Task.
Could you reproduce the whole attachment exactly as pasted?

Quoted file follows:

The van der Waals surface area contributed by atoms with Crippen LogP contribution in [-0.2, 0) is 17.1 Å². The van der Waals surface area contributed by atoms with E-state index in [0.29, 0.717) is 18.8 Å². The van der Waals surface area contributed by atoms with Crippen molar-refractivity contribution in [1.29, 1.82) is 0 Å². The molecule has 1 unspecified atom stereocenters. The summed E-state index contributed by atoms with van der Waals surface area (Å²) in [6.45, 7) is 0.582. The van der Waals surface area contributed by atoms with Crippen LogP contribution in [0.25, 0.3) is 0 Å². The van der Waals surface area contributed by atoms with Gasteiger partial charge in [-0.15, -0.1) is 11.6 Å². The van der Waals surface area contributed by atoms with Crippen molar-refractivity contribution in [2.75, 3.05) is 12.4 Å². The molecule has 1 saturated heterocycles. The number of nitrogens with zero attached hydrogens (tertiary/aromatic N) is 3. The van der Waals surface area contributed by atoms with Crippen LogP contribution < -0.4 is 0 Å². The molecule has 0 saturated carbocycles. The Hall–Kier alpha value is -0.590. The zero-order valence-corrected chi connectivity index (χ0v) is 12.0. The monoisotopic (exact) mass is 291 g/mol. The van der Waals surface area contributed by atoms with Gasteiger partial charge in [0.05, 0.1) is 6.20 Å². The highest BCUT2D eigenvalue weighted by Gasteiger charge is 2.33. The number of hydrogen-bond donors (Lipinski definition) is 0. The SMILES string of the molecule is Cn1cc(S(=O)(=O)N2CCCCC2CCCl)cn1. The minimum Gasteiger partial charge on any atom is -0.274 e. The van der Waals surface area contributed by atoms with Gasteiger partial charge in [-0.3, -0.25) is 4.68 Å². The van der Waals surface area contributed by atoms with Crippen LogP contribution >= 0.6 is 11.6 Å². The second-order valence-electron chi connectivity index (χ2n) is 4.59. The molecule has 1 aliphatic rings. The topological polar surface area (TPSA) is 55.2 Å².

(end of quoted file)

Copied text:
The van der Waals surface area contributed by atoms with Crippen LogP contribution in [-0.2, 0) is 17.1 Å². The van der Waals surface area contributed by atoms with E-state index in [0.29, 0.717) is 18.8 Å². The van der Waals surface area contributed by atoms with Crippen molar-refractivity contribution in [1.29, 1.82) is 0 Å². The molecule has 1 unspecified atom stereocenters. The summed E-state index contributed by atoms with van der Waals surface area (Å²) in [6.45, 7) is 0.582. The van der Waals surface area contributed by atoms with Crippen LogP contribution in [0.25, 0.3) is 0 Å². The van der Waals surface area contributed by atoms with Gasteiger partial charge in [-0.15, -0.1) is 11.6 Å². The van der Waals surface area contributed by atoms with Crippen molar-refractivity contribution in [2.75, 3.05) is 12.4 Å². The molecule has 1 saturated heterocycles. The number of nitrogens with zero attached hydrogens (tertiary/aromatic N) is 3. The van der Waals surface area contributed by atoms with Crippen LogP contribution < -0.4 is 0 Å². The molecule has 0 saturated carbocycles. The Hall–Kier alpha value is -0.590. The zero-order valence-corrected chi connectivity index (χ0v) is 12.0. The monoisotopic (exact) mass is 291 g/mol. The van der Waals surface area contributed by atoms with Gasteiger partial charge in [0.05, 0.1) is 6.20 Å². The highest BCUT2D eigenvalue weighted by Gasteiger charge is 2.33. The number of hydrogen-bond donors (Lipinski definition) is 0. The SMILES string of the molecule is Cn1cc(S(=O)(=O)N2CCCCC2CCCl)cn1. The minimum Gasteiger partial charge on any atom is -0.274 e. The van der Waals surface area contributed by atoms with Gasteiger partial charge in [-0.3, -0.25) is 4.68 Å². The van der Waals surface area contributed by atoms with Crippen LogP contribution >= 0.6 is 11.6 Å². The second-order valence-electron chi connectivity index (χ2n) is 4.59. The molecule has 1 aliphatic rings. The topological polar surface area (TPSA) is 55.2 Å².